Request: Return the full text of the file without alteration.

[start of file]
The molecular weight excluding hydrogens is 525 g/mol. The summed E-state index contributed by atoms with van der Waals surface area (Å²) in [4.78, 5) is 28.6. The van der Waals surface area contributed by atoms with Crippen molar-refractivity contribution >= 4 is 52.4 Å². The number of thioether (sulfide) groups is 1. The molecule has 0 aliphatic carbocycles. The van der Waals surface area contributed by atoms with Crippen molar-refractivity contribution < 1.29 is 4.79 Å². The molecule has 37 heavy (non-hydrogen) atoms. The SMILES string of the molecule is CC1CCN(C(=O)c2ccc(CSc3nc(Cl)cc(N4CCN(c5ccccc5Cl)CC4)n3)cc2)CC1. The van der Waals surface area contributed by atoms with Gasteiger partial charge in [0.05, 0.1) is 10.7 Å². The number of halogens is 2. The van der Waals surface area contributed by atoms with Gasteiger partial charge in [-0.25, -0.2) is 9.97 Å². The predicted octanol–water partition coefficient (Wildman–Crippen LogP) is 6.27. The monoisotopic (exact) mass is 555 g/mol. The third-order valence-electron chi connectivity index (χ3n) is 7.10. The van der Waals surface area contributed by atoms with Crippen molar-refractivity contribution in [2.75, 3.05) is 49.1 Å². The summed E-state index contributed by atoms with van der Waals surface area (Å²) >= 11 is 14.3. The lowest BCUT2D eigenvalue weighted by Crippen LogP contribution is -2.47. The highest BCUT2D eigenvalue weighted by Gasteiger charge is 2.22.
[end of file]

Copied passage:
The molecular weight excluding hydrogens is 525 g/mol. The summed E-state index contributed by atoms with van der Waals surface area (Å²) in [4.78, 5) is 28.6. The van der Waals surface area contributed by atoms with Crippen molar-refractivity contribution >= 4 is 52.4 Å². The number of thioether (sulfide) groups is 1. The molecule has 0 aliphatic carbocycles. The van der Waals surface area contributed by atoms with Crippen molar-refractivity contribution < 1.29 is 4.79 Å². The molecule has 37 heavy (non-hydrogen) atoms. The SMILES string of the molecule is CC1CCN(C(=O)c2ccc(CSc3nc(Cl)cc(N4CCN(c5ccccc5Cl)CC4)n3)cc2)CC1. The van der Waals surface area contributed by atoms with Gasteiger partial charge in [0.05, 0.1) is 10.7 Å². The number of halogens is 2. The van der Waals surface area contributed by atoms with Gasteiger partial charge in [-0.25, -0.2) is 9.97 Å². The predicted octanol–water partition coefficient (Wildman–Crippen LogP) is 6.27. The monoisotopic (exact) mass is 555 g/mol. The third-order valence-electron chi connectivity index (χ3n) is 7.10. The van der Waals surface area contributed by atoms with Crippen molar-refractivity contribution in [2.75, 3.05) is 49.1 Å². The summed E-state index contributed by atoms with van der Waals surface area (Å²) >= 11 is 14.3. The lowest BCUT2D eigenvalue weighted by Crippen LogP contribution is -2.47. The highest BCUT2D eigenvalue weighted by Gasteiger charge is 2.22.